Sebi's proposal to create a central database containing the personal information of all beneficial owners has faced doubts by large offshore funds.
Large overseas fund managers like Templeton, Fidelity and BlackRock have expressed privacy concerns on Securities and Exchange Board of India (Sebi)'s KYC database plans. According to the new idea, Sebi proposes to create a central database containing the personal information of all beneficial owners of offshore funds, as reported from reliable but unnamed resources.
The argument is that a database like this, held by an external agency in India would violate the law in their home countries. The Know Your Customer (KYC) data that Sebi holds will ask for and hold direct information on ownership and benefits for overseas investors.
In April 2018, Sebi had issued a circular that asked for foreign portfolio investors (FPIs) to identify the BO of a fund-based ownership as well as control. At that point, stiff opposition from FPIs, especially non-resident Indians (NRIs), on this issue forced Sebi to back down and the rule was watered down, restricting the new interpretation of beneficial ownership to KYC purposes. Under the new rule, FPIs will have to submit KYC documents of beneficial owners to custodian banks. These banks will share them with registrars.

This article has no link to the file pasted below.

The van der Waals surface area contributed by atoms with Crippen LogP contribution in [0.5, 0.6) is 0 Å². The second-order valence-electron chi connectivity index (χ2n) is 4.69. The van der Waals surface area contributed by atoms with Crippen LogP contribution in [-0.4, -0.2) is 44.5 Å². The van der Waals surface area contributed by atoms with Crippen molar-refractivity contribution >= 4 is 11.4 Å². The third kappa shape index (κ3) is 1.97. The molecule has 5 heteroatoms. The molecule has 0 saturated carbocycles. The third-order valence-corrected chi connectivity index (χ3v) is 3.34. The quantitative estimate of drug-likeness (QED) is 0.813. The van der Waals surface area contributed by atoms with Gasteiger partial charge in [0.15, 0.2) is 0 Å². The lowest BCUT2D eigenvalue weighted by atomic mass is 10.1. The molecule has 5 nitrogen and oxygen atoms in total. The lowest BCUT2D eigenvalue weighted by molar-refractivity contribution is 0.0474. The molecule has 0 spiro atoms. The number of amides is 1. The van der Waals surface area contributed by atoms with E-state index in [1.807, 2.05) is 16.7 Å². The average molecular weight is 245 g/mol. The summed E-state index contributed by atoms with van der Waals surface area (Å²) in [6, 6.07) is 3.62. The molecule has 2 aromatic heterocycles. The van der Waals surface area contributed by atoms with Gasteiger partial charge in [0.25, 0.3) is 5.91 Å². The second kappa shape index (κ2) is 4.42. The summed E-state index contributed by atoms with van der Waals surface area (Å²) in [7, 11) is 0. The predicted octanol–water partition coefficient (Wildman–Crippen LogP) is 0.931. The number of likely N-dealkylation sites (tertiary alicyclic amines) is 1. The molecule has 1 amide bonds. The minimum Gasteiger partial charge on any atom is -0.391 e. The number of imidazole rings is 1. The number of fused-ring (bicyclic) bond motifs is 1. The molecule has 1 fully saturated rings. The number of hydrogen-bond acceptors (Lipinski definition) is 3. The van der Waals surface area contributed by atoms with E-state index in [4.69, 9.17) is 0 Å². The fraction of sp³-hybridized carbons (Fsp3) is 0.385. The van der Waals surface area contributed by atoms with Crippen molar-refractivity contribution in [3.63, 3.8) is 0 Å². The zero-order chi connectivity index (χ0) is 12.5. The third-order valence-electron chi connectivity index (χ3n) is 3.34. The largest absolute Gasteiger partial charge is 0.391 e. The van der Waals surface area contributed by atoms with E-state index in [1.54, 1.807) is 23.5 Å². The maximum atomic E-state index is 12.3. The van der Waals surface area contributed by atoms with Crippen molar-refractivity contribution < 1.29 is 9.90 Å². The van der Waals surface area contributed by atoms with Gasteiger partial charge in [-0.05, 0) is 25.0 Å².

Sebi’s request for registrars to create a centralized database of documents that can be accessed even by other market intermediaries (with consent from the FPIs), was met by no response from Templeton, Fidelity and BlackRock. The main reason for this seems to be the privacy laws in many countries - where employee data cannot be saved outside the home country. This is specially for investors from Europe, where the General Data Protection Regulation (GDPR) have come into effect, and data privacy is taking centrestage for all discussions.
These funds have complied with this requirement from Sebi in some other countries, so there seems to be no move from Sebi to back down on these requirements. They have also assured offshore funds that their data will be safe. Stiff penalties will be imposed against entities or individuals trying to access confidential information without the regulator's approval, and the license of such violators could also be revoked, Sebi has assured.Given the distinct rise of data privacy in global subjects of concern, Sebi and RBI will need to provide better assurance and ensure they meet international privacy requirements and act upon more stringent laws, before this kind of data will be shared.